DYERSVILLE, Iowa -- Murray Cook has worked in 60 different countries building baseball stadiums.
His portfolio includes the Olympics and the World Baseball Classic, but his latest undertaking might just be the most unique.
And it could even top his list of favorites.
Cook, a field and stadium consultant for Major League Baseball, oversaw the construction of the temporary stadium adjacent to the Field of Dreams movie site in Dyersville that will host Thursday's game between the Chicago White Sox and New York Yankees.
“That one really hits home for us,” said Cook, the president of BrightView’s sports turf division. “The people here in the community and everyone’s got an association with the movie. Everyone’s got an association of how it makes them feel. I’ve been privileged to come out here 25 times the past two years to watch it and feel it, and you get the goosebumps every time. Every time. It’s a magical place.”
Cook was on hand for the unveiling of the stadium for a media tour this afternoon.
The stadium, he said, was modeled after the old Comiskey Park in Chicago, complete with barnwood fencing and scoreboard.
Rows upon rows of corn rise behind an immaculately manicured diamond.
An old-fashioned, wooden scoreboard rises out of the corn beyond the right-field fence, and the batter’s eye in centerfield is made from a similar barnwood in the shape of a barn -- an obvious tribute to the movie's setting.
Fans attending the game will pass through the famous outfield corn at the movie site to reach the stadium, following a path with cutouts of current Yankees and White Sox stars tucked into the cornstalks while iconic sounds from the movie play --- think, "If you build it," and "Hey, Dad, wanna have a catch?" --- from speakers set back into the corn. Fans will pass behind the centerfield fence before entering the seating area near the left-field corner.
The dugouts --- the Yankees will occupy the first-base side with the White Sox across the diamond in the home dugout --- match the barnwood theme.
“They have done a fantastic job. It far exceeds my expectations,” said actor Dwier Brown, who portrayed John Kinsella in the film.
Cook and the MLB team made its initial trip to scout the site in 2015. With a large grandstand, press box and temporary clubhouses required, utilizing the original field just wasn’t feasible.
“All that stuff wouldn’t fit over there, so it made sense that we move home plate 1,000 feet to the west,” Cook said. “Fast forward to August of 2019, and we pushed the corn down, just like Ray Kinsella and his daughter did in the movie.
“It’s been pretty exciting to tie those memories and things together.”
The cooled, white-walled clubhouses --- located under the grandstand behind each dugout --- are outfitted with everything the players and coaches are accustomed to at their home parks, complete with managers’ offices, training rooms, showers and exercise equipment, with a full batting cage just across the hall from the socially distanced locker room.
Jeremiah Yolkut, director of MLB Events and Scheduling, said there was no difference from an MLB stadium other than its uniqueness.
“And maybe better airflow,” he added.
The press box, situated at the rear of the grandstand, will house print media along the third-base side. The FOX television crew will be located at the center of the press box, with individual boxes for radio stations toward the first-base side. There is an additional broadcast location amid the corn in left field.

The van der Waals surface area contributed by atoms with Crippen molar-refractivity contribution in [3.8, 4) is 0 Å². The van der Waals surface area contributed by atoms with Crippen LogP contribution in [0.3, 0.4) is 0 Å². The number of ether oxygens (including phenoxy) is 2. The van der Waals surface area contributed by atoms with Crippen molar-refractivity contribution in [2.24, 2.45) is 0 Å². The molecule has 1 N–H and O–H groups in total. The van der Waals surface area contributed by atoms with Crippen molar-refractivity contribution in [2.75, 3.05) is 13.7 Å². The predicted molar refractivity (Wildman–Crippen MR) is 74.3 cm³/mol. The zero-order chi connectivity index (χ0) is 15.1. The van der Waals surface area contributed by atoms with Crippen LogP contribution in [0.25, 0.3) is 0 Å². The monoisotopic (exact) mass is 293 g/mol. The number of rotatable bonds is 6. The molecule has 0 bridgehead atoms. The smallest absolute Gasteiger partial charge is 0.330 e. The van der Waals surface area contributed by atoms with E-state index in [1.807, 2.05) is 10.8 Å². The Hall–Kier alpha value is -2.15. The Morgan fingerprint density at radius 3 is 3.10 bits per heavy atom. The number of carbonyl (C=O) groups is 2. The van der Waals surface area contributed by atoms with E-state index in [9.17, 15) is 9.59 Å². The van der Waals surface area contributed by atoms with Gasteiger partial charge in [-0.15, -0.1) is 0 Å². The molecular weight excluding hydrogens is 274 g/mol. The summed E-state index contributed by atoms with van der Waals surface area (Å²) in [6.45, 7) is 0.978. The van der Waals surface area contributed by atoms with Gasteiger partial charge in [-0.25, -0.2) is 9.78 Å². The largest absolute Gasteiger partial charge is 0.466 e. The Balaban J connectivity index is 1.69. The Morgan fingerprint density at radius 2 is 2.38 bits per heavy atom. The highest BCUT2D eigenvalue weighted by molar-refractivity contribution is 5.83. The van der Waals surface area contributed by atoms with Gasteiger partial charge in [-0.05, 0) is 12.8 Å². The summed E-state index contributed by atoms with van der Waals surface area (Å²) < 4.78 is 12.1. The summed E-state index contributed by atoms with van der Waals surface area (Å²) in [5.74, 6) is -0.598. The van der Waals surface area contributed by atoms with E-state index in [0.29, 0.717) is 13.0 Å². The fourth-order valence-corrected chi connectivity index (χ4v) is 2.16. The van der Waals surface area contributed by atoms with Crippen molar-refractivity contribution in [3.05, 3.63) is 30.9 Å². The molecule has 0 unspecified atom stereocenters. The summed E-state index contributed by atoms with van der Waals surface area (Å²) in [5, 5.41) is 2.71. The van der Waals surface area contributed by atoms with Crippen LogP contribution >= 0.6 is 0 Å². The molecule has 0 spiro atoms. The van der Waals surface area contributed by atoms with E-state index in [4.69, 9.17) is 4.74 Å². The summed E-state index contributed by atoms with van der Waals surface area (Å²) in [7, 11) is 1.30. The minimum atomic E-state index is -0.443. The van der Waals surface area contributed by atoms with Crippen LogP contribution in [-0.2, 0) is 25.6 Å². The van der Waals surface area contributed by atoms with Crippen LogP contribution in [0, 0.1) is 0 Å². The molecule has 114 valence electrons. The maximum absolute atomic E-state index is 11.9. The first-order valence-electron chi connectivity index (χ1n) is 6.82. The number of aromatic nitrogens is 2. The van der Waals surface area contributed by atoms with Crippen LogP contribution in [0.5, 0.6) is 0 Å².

The stadium will seat about 7,800, said Chris Marinak, MLB’s chief operations and strategy officer. The winners of the lottery for Iowa residents will sit in bleachers along the left-field line, although Marinak said he believed some of the close to 3,000 tickets allotted for Iowans were in the reserved stadium seating behind home plate and the dugouts. The majority of those seats will be occupied by corporate sponsors, season ticket-holders for both clubs in addition to individual player requests.
MLB Commissioner Rob Manfred will be in attendance, as will ownership of both franchises.
Tickets for the game were going for a minimum of $995 apiece on StubHub on Wednesday afternoon. Many were going for three and four times the face value of $375.
“One of our strategies behind playing these types of games is to bring baseball to communities that don’t have a chance to see Major League Baseball on a regular basis, so we felt it was really important to make the remaining ticket inventory to Iowa residents,” Marinak said. “Those were obviously snatched up really quicky, but we’re excited we can kind of make this game available to that audience.”
While the field itself will remain a permanent fixture, everything outside of the fences will eventually be dismantled -- with the dugouts a possible exception.
MLB has had preliminary conversations about a potential return.
“The possibilities are really endless,” Marinak said. “We’re just excited to get here and try this out from a major league standpoint and then see what we can do with it moving forward.”
The game was originally scheduled for last season, but it was canceled by the coronavirus pandemic.
It’s still unknown whether the park will play more friendly to hitters or pitchers -- or somewhere in between. The field measures 335 feet down the lines, 380 to the power alleys and 400 to straightaway center field --- again, inspired by old Comiskey.
“Hard to say on that one,” Cook said. “We feel the winds, we feel the corn swaying in the wind. We feel the corn transpiration --- corn sweat, right? The humidity at night, when it comes up at night, when it comes in in the morning -- I think that’s going to have an effect.
“I think it’s just going to be the most unique place to hit a ball ever. But to tell you what it’s going to do? Man, I can’t wait to see it myself.”